J.B. Spins

Jazz, film, and improvised culture.

Tuesday, May 06, 2014

Patrice Chereau’s Restored Queen Margot

Think of it as a Sixteenth Century Game of Thrones without the fantasy elements. For first act starters, viewers will meet a queen engaging in truly eyebrow-raising affairs and witness a bloody wedding massacre. France’s religious wars vividly rage in a new 4K restoration of Patrice Chéreau’s Queen Margot director’s cut (trailer here), which opens this Friday at Film Forum.

Marguerite de Valois is Catholic, but you would hardly know it from her behavior. Notorious for her indiscretions, Margot is less than thrilled with her arranged marriage to the Protestant Henry de Navarre. Supposedly, their union will bring peace in their time, but nobody really believes that—least of all Navarre. Although he has tacitly agrees not to pursue consummation, he visits her on their wedding night anyway, hoping to forge an alliance. Frustrated by the encounter, Margot secretly leaves the palace, seeking a masked distraction. She finds it with La Môle, a destitute young Huguenot with a distant family connection to King Charles IX’s Protestant military advisor.

A mere six days after the ceremony, as Paris sleeps off its revelries, a sudden crisis culminates in the St. Bartholomew’s Day Massacre. Ostensibly ordered by the submissive King, the deadly business is planned by Margot’s mother, Catherine de Medici, and executed by her ambitious brothers. More out of defiance than principle, Margot manages to save both her husband and her lover, but becomes a de facto prisoner of the palace as a result. Much intrigue will follow.

Queen Margot is one of the great modern historicals. This is not a polite drawing-room story of men in tights and women in ruffled collars. While boldly operatic in sweep, Chéreau has an eye for grimy naturalistic details. He also serves up generous helpings of blood and sex. Twenty years later, his St. Bartholomew’s Day sequence remains an overwhelming example of bravura filmmaking. As sheer spectacle, it is an orgiastic maelstrom of confusion and violence that has yet to be equaled on-screen.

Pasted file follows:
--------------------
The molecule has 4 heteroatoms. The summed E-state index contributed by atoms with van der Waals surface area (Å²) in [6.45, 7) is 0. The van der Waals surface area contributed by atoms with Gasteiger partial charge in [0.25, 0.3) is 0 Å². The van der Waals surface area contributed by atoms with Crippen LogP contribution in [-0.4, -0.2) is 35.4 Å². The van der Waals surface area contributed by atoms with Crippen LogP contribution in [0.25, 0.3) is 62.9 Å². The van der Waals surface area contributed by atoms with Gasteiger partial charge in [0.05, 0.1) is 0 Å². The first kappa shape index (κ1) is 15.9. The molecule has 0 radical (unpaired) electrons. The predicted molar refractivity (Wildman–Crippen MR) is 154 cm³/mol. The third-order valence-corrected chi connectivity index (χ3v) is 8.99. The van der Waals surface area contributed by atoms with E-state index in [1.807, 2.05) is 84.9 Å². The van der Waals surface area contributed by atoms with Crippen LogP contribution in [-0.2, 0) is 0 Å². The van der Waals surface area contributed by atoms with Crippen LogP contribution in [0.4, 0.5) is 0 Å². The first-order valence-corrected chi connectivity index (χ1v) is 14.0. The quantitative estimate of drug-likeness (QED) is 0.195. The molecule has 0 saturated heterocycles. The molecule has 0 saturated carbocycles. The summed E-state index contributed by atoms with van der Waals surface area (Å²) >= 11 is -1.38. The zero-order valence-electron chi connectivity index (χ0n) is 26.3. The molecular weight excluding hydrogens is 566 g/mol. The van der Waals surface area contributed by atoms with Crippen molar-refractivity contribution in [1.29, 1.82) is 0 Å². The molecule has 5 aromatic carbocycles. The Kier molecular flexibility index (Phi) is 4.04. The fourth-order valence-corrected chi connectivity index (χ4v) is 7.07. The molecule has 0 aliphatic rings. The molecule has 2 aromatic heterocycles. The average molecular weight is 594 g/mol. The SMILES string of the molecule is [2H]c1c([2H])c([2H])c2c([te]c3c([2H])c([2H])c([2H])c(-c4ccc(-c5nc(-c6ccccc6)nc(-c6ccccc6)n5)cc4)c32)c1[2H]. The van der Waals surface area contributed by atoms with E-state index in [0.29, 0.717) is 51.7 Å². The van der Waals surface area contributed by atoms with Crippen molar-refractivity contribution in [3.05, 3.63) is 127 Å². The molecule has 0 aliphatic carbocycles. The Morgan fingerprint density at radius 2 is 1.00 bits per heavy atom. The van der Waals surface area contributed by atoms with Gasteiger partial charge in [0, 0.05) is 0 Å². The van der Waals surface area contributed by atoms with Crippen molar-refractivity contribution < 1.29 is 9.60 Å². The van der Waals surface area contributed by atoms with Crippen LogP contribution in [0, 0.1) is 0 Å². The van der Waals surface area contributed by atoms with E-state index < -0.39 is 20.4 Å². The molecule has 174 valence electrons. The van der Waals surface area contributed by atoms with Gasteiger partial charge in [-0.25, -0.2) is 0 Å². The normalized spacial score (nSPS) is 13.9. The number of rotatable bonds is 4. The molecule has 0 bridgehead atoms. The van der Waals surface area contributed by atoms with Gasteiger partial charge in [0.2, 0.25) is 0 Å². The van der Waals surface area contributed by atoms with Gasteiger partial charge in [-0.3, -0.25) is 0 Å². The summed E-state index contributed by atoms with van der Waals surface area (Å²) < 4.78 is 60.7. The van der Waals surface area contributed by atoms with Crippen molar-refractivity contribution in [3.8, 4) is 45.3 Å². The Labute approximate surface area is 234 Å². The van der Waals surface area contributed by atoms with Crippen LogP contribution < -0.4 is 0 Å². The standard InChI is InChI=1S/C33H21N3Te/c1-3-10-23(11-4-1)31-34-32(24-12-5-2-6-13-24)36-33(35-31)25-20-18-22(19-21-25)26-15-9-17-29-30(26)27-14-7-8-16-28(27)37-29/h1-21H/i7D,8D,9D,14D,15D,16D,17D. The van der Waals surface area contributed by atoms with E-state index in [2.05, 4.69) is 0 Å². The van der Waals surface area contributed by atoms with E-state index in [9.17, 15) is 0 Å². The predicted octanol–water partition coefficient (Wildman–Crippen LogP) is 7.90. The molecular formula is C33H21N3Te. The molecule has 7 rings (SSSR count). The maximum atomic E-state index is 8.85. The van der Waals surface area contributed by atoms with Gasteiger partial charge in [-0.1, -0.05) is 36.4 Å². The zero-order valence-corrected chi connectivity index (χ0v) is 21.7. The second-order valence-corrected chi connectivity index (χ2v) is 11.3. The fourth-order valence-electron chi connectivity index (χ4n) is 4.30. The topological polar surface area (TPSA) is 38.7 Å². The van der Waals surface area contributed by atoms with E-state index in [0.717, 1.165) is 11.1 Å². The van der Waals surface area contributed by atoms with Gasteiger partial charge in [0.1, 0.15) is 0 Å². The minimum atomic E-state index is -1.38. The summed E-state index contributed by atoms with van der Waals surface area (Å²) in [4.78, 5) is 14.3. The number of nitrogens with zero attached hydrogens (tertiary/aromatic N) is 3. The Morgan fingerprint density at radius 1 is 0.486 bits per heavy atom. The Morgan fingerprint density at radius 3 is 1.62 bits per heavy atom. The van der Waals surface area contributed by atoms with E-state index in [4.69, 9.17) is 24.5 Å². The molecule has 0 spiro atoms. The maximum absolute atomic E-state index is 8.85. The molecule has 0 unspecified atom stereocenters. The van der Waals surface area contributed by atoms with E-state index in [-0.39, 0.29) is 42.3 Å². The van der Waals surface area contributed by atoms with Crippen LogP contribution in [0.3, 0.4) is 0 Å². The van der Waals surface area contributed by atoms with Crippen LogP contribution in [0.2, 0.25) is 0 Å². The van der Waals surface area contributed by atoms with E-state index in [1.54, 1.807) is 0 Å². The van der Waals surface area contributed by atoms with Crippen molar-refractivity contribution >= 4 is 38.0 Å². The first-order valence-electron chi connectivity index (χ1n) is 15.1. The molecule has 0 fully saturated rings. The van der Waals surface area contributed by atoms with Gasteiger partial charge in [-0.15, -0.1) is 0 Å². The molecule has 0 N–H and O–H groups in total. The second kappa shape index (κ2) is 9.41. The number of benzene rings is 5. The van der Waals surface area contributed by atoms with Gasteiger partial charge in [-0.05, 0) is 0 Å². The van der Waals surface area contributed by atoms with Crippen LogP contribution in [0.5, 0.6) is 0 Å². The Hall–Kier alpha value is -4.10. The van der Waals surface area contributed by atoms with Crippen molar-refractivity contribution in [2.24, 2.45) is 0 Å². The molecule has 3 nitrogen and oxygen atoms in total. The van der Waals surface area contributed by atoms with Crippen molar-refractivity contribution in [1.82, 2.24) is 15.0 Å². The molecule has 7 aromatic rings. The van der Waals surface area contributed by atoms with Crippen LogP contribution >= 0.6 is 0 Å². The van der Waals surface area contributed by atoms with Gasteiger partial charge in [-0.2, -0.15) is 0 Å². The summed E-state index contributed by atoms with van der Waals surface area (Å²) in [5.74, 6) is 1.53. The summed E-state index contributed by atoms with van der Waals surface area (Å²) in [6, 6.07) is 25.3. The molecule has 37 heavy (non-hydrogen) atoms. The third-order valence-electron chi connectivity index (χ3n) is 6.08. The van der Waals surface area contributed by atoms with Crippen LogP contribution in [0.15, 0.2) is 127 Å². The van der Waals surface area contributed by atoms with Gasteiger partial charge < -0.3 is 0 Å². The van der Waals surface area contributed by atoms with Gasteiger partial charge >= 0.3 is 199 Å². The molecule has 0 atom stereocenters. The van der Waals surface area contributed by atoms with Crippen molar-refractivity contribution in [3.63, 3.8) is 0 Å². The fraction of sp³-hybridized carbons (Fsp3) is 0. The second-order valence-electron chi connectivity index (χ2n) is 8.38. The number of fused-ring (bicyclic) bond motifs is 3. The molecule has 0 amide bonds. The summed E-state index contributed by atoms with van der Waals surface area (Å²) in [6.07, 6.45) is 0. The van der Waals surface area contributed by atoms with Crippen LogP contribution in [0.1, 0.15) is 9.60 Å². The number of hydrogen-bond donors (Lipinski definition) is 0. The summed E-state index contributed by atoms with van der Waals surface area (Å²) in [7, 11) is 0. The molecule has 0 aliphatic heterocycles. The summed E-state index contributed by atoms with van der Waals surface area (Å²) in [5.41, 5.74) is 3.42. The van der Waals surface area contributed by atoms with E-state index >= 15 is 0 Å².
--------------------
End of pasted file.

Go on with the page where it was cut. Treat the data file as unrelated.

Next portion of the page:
Although a good twenty years older than the young Margot, Isabelle Adjani still looks the part, rocking the low cut wardrobe and scorching up the screen during her love scenes. Ironically, she has better screen chemistry with Daniel Auteuil as her (mostly) platonic husband Navarre than Vincent Pérez’s La Môle. Similarly, Pérez comes across somewhat boy-toyish when playing opposite her, but his scenes with Claudio Amedola as Coconnas, his sworn Catholic rival, crackle with heat and archetypal significance.

When Queen Margot was originally released, the shockingly serpentine-looking Virna Lisi received the lion’s share of the film’s award attention—and she is rather chilling. Yet, in retrospect, the young Asia Argento often steals the show as Charlotte de Sauve, one of de Medici’s spies, who falls in love with her target: Navarre.

As is sometimes the case, Queen Margot is better cinema than a French history lesson. When adapting Dumas père’s fictionalized novel, Chéreau and co-writer Danièle Thompson frequently chose to print the legend rather than the fact. If you want dry dates and details, google the characters. For those who prefer to sink their teeth into a big, lusty, pungent costume drama, the restored director’s cut of Queen Margot opens this Friday (5/9) in New York at Film Forum.

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